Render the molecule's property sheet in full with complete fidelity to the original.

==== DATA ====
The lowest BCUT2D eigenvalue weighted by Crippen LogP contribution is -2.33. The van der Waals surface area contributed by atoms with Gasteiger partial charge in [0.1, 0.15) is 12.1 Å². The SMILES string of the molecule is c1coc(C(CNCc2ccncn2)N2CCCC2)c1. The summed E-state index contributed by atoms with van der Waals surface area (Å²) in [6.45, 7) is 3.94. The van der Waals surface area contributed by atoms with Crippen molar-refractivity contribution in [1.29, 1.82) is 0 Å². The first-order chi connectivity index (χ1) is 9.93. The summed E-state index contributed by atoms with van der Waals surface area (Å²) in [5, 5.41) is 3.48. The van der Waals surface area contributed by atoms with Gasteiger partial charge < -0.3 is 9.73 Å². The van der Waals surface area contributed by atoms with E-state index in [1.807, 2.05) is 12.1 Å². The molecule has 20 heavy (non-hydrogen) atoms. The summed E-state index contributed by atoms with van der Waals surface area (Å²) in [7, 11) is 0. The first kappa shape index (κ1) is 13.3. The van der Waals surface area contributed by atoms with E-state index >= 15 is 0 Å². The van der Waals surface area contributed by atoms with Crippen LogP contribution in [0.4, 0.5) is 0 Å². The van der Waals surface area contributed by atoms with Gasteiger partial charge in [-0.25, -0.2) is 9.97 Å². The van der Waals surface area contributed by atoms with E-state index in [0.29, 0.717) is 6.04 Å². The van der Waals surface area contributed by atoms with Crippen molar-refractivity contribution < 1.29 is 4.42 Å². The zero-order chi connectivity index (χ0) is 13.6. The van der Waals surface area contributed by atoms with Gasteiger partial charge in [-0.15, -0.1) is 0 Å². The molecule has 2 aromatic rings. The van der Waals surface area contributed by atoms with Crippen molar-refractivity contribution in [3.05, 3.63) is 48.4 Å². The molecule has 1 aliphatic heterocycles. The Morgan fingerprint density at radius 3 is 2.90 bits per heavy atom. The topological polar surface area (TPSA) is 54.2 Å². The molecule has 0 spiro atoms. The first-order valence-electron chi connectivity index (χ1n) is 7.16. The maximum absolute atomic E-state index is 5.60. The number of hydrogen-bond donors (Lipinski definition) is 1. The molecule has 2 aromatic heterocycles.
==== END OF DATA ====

The lowest BCUT2D eigenvalue weighted by Crippen LogP contribution is -2.33. The van der Waals surface area contributed by atoms with Gasteiger partial charge in [0.1, 0.15) is 12.1 Å². The SMILES string of the molecule is c1coc(C(CNCc2ccncn2)N2CCCC2)c1. The summed E-state index contributed by atoms with van der Waals surface area (Å²) in [6.45, 7) is 3.94. The van der Waals surface area contributed by atoms with Crippen molar-refractivity contribution in [1.29, 1.82) is 0 Å². The first-order chi connectivity index (χ1) is 9.93. The summed E-state index contributed by atoms with van der Waals surface area (Å²) in [5, 5.41) is 3.48. The van der Waals surface area contributed by atoms with Gasteiger partial charge < -0.3 is 9.73 Å². The van der Waals surface area contributed by atoms with E-state index in [1.807, 2.05) is 12.1 Å². The molecule has 20 heavy (non-hydrogen) atoms. The summed E-state index contributed by atoms with van der Waals surface area (Å²) in [7, 11) is 0. The first kappa shape index (κ1) is 13.3. The van der Waals surface area contributed by atoms with E-state index >= 15 is 0 Å². The van der Waals surface area contributed by atoms with Crippen LogP contribution in [0.4, 0.5) is 0 Å². The van der Waals surface area contributed by atoms with Gasteiger partial charge in [-0.25, -0.2) is 9.97 Å². The van der Waals surface area contributed by atoms with E-state index in [0.29, 0.717) is 6.04 Å². The van der Waals surface area contributed by atoms with Crippen molar-refractivity contribution < 1.29 is 4.42 Å². The zero-order chi connectivity index (χ0) is 13.6. The van der Waals surface area contributed by atoms with Gasteiger partial charge in [-0.15, -0.1) is 0 Å². The molecule has 2 aromatic rings. The van der Waals surface area contributed by atoms with Crippen molar-refractivity contribution in [3.05, 3.63) is 48.4 Å². The molecule has 1 aliphatic heterocycles. The Morgan fingerprint density at radius 3 is 2.90 bits per heavy atom. The topological polar surface area (TPSA) is 54.2 Å². The molecule has 0 spiro atoms. The first-order valence-electron chi connectivity index (χ1n) is 7.16. The maximum absolute atomic E-state index is 5.60. The number of hydrogen-bond donors (Lipinski definition) is 1. The molecule has 2 aromatic heterocycles.